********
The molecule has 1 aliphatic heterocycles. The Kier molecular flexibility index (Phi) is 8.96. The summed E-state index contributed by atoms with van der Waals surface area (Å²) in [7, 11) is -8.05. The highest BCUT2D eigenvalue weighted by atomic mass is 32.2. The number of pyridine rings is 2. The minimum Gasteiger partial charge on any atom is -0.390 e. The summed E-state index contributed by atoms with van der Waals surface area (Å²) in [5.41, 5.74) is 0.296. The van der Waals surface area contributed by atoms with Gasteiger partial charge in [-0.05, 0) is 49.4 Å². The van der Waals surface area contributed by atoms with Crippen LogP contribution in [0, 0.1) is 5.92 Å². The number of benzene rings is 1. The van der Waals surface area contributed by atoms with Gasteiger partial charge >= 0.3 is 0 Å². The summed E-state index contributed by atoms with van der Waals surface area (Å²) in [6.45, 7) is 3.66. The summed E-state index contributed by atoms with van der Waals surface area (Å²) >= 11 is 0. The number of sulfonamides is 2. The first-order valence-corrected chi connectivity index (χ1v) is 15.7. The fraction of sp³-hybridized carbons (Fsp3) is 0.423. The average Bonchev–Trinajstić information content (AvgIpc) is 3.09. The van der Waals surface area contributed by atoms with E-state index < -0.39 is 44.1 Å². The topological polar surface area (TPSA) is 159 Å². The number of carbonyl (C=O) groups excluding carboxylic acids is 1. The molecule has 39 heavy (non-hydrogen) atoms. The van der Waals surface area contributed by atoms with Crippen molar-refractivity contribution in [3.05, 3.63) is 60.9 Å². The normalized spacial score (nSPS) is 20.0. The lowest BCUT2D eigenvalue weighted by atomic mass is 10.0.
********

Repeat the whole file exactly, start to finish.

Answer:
The molecule has 1 aliphatic heterocycles. The Kier molecular flexibility index (Phi) is 8.96. The summed E-state index contributed by atoms with van der Waals surface area (Å²) in [7, 11) is -8.05. The highest BCUT2D eigenvalue weighted by atomic mass is 32.2. The number of pyridine rings is 2. The minimum Gasteiger partial charge on any atom is -0.390 e. The summed E-state index contributed by atoms with van der Waals surface area (Å²) in [5.41, 5.74) is 0.296. The van der Waals surface area contributed by atoms with Gasteiger partial charge in [-0.05, 0) is 49.4 Å². The van der Waals surface area contributed by atoms with Crippen LogP contribution in [0, 0.1) is 5.92 Å². The number of benzene rings is 1. The van der Waals surface area contributed by atoms with Gasteiger partial charge >= 0.3 is 0 Å². The summed E-state index contributed by atoms with van der Waals surface area (Å²) in [6.45, 7) is 3.66. The summed E-state index contributed by atoms with van der Waals surface area (Å²) >= 11 is 0. The number of sulfonamides is 2. The first-order valence-corrected chi connectivity index (χ1v) is 15.7. The fraction of sp³-hybridized carbons (Fsp3) is 0.423. The average Bonchev–Trinajstić information content (AvgIpc) is 3.09. The van der Waals surface area contributed by atoms with E-state index < -0.39 is 44.1 Å². The topological polar surface area (TPSA) is 159 Å². The number of carbonyl (C=O) groups excluding carboxylic acids is 1. The molecule has 39 heavy (non-hydrogen) atoms. The van der Waals surface area contributed by atoms with Crippen molar-refractivity contribution in [3.05, 3.63) is 60.9 Å². The normalized spacial score (nSPS) is 20.0. The lowest BCUT2D eigenvalue weighted by atomic mass is 10.0.